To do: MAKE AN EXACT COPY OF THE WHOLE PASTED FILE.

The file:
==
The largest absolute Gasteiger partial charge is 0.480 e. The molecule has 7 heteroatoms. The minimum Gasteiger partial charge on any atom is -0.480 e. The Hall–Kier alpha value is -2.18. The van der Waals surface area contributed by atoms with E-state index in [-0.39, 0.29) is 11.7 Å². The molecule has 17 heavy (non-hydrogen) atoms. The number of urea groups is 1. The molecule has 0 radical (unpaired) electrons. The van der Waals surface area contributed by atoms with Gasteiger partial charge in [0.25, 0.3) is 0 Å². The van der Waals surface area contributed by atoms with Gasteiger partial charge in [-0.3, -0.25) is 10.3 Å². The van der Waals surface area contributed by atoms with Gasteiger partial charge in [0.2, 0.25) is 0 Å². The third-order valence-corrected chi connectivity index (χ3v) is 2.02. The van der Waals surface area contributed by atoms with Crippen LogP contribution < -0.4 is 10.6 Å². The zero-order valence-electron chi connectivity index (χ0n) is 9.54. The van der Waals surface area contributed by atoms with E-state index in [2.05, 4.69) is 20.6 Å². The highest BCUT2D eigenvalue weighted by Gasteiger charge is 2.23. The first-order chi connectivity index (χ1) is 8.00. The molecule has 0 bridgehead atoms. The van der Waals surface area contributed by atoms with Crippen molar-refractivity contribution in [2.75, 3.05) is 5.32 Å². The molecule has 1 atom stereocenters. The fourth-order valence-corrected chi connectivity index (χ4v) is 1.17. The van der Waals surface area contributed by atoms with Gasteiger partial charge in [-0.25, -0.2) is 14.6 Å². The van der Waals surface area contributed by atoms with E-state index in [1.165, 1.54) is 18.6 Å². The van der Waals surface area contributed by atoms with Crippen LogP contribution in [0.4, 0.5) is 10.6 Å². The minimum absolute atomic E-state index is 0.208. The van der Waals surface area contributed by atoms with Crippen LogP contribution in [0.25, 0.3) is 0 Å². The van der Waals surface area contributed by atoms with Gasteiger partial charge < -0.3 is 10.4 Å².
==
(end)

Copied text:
The largest absolute Gasteiger partial charge is 0.480 e. The molecule has 7 heteroatoms. The minimum Gasteiger partial charge on any atom is -0.480 e. The Hall–Kier alpha value is -2.18. The van der Waals surface area contributed by atoms with E-state index in [-0.39, 0.29) is 11.7 Å². The molecule has 17 heavy (non-hydrogen) atoms. The number of urea groups is 1. The molecule has 0 radical (unpaired) electrons. The van der Waals surface area contributed by atoms with Gasteiger partial charge in [0.25, 0.3) is 0 Å². The van der Waals surface area contributed by atoms with Gasteiger partial charge in [-0.3, -0.25) is 10.3 Å². The van der Waals surface area contributed by atoms with Gasteiger partial charge in [0.2, 0.25) is 0 Å². The third-order valence-corrected chi connectivity index (χ3v) is 2.02. The van der Waals surface area contributed by atoms with Crippen LogP contribution < -0.4 is 10.6 Å². The zero-order valence-electron chi connectivity index (χ0n) is 9.54. The van der Waals surface area contributed by atoms with E-state index in [2.05, 4.69) is 20.6 Å². The highest BCUT2D eigenvalue weighted by Gasteiger charge is 2.23. The first-order chi connectivity index (χ1) is 8.00. The molecule has 0 bridgehead atoms. The van der Waals surface area contributed by atoms with Crippen molar-refractivity contribution in [2.75, 3.05) is 5.32 Å². The molecule has 1 atom stereocenters. The fourth-order valence-corrected chi connectivity index (χ4v) is 1.17. The van der Waals surface area contributed by atoms with Gasteiger partial charge in [-0.25, -0.2) is 14.6 Å². The van der Waals surface area contributed by atoms with E-state index in [1.165, 1.54) is 18.6 Å². The van der Waals surface area contributed by atoms with Crippen LogP contribution in [0.4, 0.5) is 10.6 Å². The minimum absolute atomic E-state index is 0.208. The van der Waals surface area contributed by atoms with Crippen LogP contribution in [0.25, 0.3) is 0 Å². The van der Waals surface area contributed by atoms with Gasteiger partial charge < -0.3 is 10.4 Å².